Nick Boles: I believe that all deregulation boosts growth. I believe that when Margaret Thatcher got rid of capital controls, nobody knew how people were going to react, but she was absolutely right to think that it would have a dramatic effect on the level of activity in that particular market, and it did. When we privatised British Telecom, nobody knew exactly how people’s use of telephones was going to change, but we were right to think that it would have a dramatic effect on people’s behaviour. I do not believe that you do these things just because you can anticipate with great accuracy exactly how many people are going to do it. Of course, we put an estimate in. I think we put in an estimate that an additional 3,000 extensions will happen, but the truth is that that is not why we are doing it. We are doing it because we believe it is the right way to balance the interests of the community and the interests of individuals and families.

Q7 Simon Danczuk: Your Department has actually relied upon some United States research to justify its position. It cites two studies, one in 1971 and one in 1977. Why not commission an English study, so that you can be more sure about the impact of this policy before implementing it?

Nick Boles: Mr Danczuk, it is important to distinguish that we have not justified the policy on the basis of those two studies. We have justified the numbers in the impact assessment, and the purpose of the impact assessment is to reassure the Regulatory Policy Committee that these measures are deregulatory, i.e. reduce costs on individuals and businesses, rather than imposing additional costs. We are doing it because we believe it is the right balance of freedom and control. That is why we are doing it. If we went off and commissioned new research every time we wanted to do anything, we would not be getting public expenditure under control as well as we are, or as badly as the previous Government did.

Q8 Chair: The Coalition Government appears confused, in that in November 2012, the Government was talking about 20,000 new extensions that could generate £600 million of construction outputs and support 18,000 jobs. In the impact assessment of this year, it talks about-as you have just said-just 2,800 additional extensions, saving between £24 million and £48 million. You were previously saying that it would save up to £100 million. I am very confused: which is it?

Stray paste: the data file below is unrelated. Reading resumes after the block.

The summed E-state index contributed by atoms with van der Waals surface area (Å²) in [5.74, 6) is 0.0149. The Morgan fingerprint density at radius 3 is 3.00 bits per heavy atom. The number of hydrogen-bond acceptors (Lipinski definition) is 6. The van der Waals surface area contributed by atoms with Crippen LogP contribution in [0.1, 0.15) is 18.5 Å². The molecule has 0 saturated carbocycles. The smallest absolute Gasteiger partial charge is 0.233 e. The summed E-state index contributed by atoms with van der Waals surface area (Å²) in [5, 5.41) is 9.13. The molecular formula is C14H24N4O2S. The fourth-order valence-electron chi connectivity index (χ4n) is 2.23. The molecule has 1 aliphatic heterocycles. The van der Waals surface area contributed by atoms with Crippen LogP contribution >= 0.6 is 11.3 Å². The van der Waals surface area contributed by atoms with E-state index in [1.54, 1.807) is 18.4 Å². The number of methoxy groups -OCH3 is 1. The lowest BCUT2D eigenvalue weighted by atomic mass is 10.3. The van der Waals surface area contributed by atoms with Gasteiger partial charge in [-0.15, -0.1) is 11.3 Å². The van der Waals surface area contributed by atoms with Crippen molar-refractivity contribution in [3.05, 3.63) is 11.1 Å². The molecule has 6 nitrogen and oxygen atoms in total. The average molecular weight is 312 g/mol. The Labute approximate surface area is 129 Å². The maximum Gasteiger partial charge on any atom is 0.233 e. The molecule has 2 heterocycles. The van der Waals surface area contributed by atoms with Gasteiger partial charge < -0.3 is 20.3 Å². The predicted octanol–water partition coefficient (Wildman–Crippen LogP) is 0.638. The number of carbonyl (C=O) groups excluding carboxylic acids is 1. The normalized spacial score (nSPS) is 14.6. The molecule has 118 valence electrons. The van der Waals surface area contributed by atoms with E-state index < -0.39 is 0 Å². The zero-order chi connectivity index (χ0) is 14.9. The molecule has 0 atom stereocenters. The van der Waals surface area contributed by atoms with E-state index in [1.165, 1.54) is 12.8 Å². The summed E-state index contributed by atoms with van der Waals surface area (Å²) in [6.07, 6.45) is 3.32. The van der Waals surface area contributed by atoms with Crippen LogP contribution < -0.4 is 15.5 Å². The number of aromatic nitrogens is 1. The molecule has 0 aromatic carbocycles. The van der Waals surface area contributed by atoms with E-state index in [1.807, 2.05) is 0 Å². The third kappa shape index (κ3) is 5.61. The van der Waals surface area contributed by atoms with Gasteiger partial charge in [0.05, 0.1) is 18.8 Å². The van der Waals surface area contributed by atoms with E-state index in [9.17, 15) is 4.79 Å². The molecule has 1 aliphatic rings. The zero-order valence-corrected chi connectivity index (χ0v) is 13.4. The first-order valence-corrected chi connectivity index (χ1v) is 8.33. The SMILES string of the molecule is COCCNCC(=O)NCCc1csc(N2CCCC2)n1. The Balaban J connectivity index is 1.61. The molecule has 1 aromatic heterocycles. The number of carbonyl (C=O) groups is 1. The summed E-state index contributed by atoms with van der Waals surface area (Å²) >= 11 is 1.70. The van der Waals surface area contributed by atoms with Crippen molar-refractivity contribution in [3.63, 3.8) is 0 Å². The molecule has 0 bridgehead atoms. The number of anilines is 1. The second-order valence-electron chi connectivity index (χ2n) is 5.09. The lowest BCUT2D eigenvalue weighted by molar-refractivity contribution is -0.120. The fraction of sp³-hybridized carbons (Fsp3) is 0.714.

Nick Boles: We revised the estimates based on new research and based on some suggestions from the Select Committee, which were welcome. As I say, they have been approved as being a reasonable estimate of the costs and benefits by the Regulatory Policy Committee. I do not think we should elevate impact assessments into being something more important in the justification of policy than they are. They are a way of reassuring an important Committee of Government that we are not imposing additional burdens; that we are, indeed, relieving businesses and families of burdens. They are not an attempt to project with absolute certainty the precise response of millions and millions of families and millions of businesses to particular measures. Most families are too busy to respond to surveys; most businesses are too busy to respond to consultations, but the fact that they did not respond to the consultation saying, "Yes, I am definitely going to build an extension" does not mean they will not when they are confronted with the freedom that they now have to do so.

Simon Danczuk: There has been a total lack of research to justify this policy and a complete downgrade of the figures and estimates that your Government initially predicted. You reduced by half, if not more, the savings that would be made. Does this not prove that you as a Government and you as a Minister do not believe in evidence­based policy?

Nick Boles: No, it does not prove that at all, Mr Danczuk. It simply proves that I do not believe that either civil servants, however intelligent and farsighted, or politicians, however well meaning, can capture the full benefits and the full effects of particular measures through impact assessments. We have to go necessarily on the rather limited information that we have, because you are projecting a response to an as yet untried liberalisation. Now, we have looked at the report benchmarking the cost to applicants of submitting a planning application that was commissioned by the Department. We have looked at the price elasticity of demand for housing.

Now, Mr Danczuk, I am sure that you are familiar enough with price elasticities to know that one thing is certain about them, which is that they are very, very speculative. They do not provide an absolute prediction of how people are going to respond to particular liberalisations. That is why the approach of this Government is to do what is sensible to maximise, as far as is consistent with neighbourhood amenity, the freedoms available to businesses and individuals and then let them get on with it. If they delight us on the up side, great, but if, frankly, nobody takes use of it, that does not mean it is not justified, because people should have the maximum freedom that is compatible with the amenity of a community, not just those freedoms that we politicians think are worthwhile.

Q9 Mrs Glindon: Minister, the changes in use of out of town centre buildings to A1 use and of buildings within town centres from A1 to A3 use did cause a lot of concern amongst the respondents to our call for questions. People warned about the serious impact on the viability and vitality of shopping in town centres. How would you respond to those concerns?